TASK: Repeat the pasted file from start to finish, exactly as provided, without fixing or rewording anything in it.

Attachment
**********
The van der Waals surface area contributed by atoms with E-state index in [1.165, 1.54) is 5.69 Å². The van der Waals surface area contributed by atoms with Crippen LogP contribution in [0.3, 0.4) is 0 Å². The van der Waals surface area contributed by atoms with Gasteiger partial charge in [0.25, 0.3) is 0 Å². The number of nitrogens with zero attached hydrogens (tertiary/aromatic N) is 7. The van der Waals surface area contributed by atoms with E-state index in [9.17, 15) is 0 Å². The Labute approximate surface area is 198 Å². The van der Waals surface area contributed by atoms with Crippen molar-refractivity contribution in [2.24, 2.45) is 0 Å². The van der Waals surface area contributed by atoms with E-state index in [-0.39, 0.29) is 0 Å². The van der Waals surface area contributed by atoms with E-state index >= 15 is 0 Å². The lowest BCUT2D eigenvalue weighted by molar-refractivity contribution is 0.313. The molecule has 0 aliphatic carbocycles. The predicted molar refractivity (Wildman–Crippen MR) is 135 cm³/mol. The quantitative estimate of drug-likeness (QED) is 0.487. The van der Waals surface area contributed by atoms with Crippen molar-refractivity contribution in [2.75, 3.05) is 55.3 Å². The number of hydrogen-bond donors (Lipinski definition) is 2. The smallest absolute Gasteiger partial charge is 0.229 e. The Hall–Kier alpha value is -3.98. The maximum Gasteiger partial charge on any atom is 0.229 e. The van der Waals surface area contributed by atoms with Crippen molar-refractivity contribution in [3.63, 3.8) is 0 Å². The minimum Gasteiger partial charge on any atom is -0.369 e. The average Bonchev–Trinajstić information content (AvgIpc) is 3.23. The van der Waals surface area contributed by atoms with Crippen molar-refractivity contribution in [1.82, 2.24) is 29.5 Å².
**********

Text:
The van der Waals surface area contributed by atoms with E-state index in [1.165, 1.54) is 5.69 Å². The van der Waals surface area contributed by atoms with Crippen LogP contribution in [0.3, 0.4) is 0 Å². The van der Waals surface area contributed by atoms with Gasteiger partial charge in [0.25, 0.3) is 0 Å². The number of nitrogens with zero attached hydrogens (tertiary/aromatic N) is 7. The van der Waals surface area contributed by atoms with E-state index in [9.17, 15) is 0 Å². The Labute approximate surface area is 198 Å². The van der Waals surface area contributed by atoms with Crippen molar-refractivity contribution in [2.24, 2.45) is 0 Å². The van der Waals surface area contributed by atoms with E-state index in [-0.39, 0.29) is 0 Å². The van der Waals surface area contributed by atoms with E-state index >= 15 is 0 Å². The lowest BCUT2D eigenvalue weighted by molar-refractivity contribution is 0.313. The molecule has 0 aliphatic carbocycles. The predicted molar refractivity (Wildman–Crippen MR) is 135 cm³/mol. The quantitative estimate of drug-likeness (QED) is 0.487. The van der Waals surface area contributed by atoms with Crippen molar-refractivity contribution in [2.75, 3.05) is 55.3 Å². The number of hydrogen-bond donors (Lipinski definition) is 2. The smallest absolute Gasteiger partial charge is 0.229 e. The Hall–Kier alpha value is -3.98. The maximum Gasteiger partial charge on any atom is 0.229 e. The van der Waals surface area contributed by atoms with Crippen molar-refractivity contribution in [3.63, 3.8) is 0 Å². The minimum Gasteiger partial charge on any atom is -0.369 e. The average Bonchev–Trinajstić information content (AvgIpc) is 3.23. The van der Waals surface area contributed by atoms with Crippen molar-refractivity contribution in [1.82, 2.24) is 29.5 Å².